The smallest and cheapest SUV in the Hyundai range is the Venue. In fact, it’s almost the smallest and cheapest Hyundai all, with only the barely split Accent subcompact underneath. Small does not mean stale. We are already impressed with the design and character of the place, but it could use a little more power.
Rather than waiting for Hyundai to create a warmer Venue N edition, we decided to do it. Truth be told, visually, it wouldn’t take much to infuse the room with a bit of aggression. The basic design is already bold and a touch on the edgy side, which is a good basis for a performance model. Minor design changes to the lower fascia include a chin spoiler, and further back, we have square rocker panels. The rear fascia is also a little lower, and really, these little changes are all you need.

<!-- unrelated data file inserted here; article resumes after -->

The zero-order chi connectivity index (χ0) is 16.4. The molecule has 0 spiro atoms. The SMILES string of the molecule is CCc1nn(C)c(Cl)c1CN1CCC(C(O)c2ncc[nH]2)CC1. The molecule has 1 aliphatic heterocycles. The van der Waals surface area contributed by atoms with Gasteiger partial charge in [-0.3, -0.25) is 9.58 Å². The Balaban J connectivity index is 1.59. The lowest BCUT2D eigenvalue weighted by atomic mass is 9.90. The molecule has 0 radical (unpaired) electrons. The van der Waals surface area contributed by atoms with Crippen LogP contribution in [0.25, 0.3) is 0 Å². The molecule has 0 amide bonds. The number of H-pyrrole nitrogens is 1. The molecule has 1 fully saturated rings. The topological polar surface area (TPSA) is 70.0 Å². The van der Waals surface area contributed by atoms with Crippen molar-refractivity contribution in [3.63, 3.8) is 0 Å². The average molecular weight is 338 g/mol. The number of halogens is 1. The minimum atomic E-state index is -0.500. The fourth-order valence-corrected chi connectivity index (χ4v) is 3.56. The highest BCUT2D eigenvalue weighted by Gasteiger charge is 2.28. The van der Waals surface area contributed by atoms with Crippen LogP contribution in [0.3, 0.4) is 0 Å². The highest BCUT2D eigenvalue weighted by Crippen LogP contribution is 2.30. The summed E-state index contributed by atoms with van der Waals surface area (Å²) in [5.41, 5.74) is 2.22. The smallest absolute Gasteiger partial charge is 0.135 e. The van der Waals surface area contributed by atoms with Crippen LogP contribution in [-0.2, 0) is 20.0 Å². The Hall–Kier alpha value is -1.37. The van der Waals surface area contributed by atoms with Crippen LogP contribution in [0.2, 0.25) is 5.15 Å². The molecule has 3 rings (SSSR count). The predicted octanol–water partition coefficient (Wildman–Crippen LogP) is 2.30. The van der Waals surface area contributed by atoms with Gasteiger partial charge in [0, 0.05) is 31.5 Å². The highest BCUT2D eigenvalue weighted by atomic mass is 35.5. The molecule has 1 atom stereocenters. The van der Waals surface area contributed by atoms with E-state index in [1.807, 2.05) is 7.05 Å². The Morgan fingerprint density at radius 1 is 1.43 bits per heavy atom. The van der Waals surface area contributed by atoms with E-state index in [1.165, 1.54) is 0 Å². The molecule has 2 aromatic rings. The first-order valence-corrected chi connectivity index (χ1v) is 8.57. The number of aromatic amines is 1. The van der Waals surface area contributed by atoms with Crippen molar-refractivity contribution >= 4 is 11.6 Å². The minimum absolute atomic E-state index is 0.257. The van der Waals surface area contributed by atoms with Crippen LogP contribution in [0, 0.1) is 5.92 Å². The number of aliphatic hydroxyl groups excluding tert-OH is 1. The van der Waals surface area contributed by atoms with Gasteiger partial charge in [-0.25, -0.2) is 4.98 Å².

Of course, removing the chrome and adding red trim is still helpful. Being an N, we also had to give it the right shade of blue, and although we don’t have a specific wheel design for our rendering, showing the place in motion allows us to see the upgraded brakes behind them. This is where we go from simple aesthetic changes as we could find in an N Line (which is already in preparation) to a complete N model.
Obviously, the Veloster N is in our minds with this rendering, so why not borrow the 2.0-liter four-cylinder turbocharged 250 horsepower (186 kilowatts) from the hot tailgate? It would be a huge step up from the Venue’s 1.6-liter 121-horsepower (90 kW) engine. If this is too much, the 1.6-liter 201 hp (150 kW) shredder on the Veloster Turbo R-Spec could be another solution. Connect it to either a six-speed manual transmission or the dual-clutch transmission that debuted on the Veloster N in April.
Would Hyundai build such a machine? Asked about a high performance Venue N, the manufacturer did not say no. But since the Venue is a small, value-focused crossover, we see that this investment is not in the best interest of Hyundai. Yet we can dream.